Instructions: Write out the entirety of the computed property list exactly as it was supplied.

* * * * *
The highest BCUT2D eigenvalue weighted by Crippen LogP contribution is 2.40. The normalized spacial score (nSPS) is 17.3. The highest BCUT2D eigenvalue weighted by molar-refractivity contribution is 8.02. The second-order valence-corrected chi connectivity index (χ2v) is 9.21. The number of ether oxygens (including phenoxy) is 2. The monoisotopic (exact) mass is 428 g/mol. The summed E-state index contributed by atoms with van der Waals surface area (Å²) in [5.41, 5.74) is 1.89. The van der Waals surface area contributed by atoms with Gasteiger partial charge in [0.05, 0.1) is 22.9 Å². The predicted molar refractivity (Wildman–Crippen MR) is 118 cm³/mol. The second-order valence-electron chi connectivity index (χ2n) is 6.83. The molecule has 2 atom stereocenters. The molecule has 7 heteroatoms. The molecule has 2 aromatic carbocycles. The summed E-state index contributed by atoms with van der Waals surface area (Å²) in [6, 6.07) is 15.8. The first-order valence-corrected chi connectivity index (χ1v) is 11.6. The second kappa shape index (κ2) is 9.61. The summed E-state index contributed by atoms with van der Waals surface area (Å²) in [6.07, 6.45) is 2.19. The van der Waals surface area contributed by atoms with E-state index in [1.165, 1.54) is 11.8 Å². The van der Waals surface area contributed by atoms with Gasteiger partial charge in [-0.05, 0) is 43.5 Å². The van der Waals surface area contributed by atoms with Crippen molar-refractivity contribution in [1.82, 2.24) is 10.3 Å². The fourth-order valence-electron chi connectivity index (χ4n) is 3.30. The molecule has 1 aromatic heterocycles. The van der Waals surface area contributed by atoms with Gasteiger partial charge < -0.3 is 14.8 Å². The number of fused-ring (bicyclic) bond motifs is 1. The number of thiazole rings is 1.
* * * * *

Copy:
The highest BCUT2D eigenvalue weighted by Crippen LogP contribution is 2.40. The normalized spacial score (nSPS) is 17.3. The highest BCUT2D eigenvalue weighted by molar-refractivity contribution is 8.02. The second-order valence-corrected chi connectivity index (χ2v) is 9.21. The number of ether oxygens (including phenoxy) is 2. The monoisotopic (exact) mass is 428 g/mol. The summed E-state index contributed by atoms with van der Waals surface area (Å²) in [5.41, 5.74) is 1.89. The van der Waals surface area contributed by atoms with Gasteiger partial charge in [0.05, 0.1) is 22.9 Å². The predicted molar refractivity (Wildman–Crippen MR) is 118 cm³/mol. The second-order valence-electron chi connectivity index (χ2n) is 6.83. The molecule has 2 atom stereocenters. The molecule has 7 heteroatoms. The molecule has 2 aromatic carbocycles. The summed E-state index contributed by atoms with van der Waals surface area (Å²) in [6, 6.07) is 15.8. The first-order valence-corrected chi connectivity index (χ1v) is 11.6. The second kappa shape index (κ2) is 9.61. The summed E-state index contributed by atoms with van der Waals surface area (Å²) in [6.07, 6.45) is 2.19. The van der Waals surface area contributed by atoms with E-state index in [1.165, 1.54) is 11.8 Å². The van der Waals surface area contributed by atoms with Gasteiger partial charge in [-0.05, 0) is 43.5 Å². The van der Waals surface area contributed by atoms with Crippen molar-refractivity contribution in [1.82, 2.24) is 10.3 Å². The fourth-order valence-electron chi connectivity index (χ4n) is 3.30. The molecule has 1 aromatic heterocycles. The van der Waals surface area contributed by atoms with Gasteiger partial charge < -0.3 is 14.8 Å². The number of fused-ring (bicyclic) bond motifs is 1. The number of thiazole rings is 1.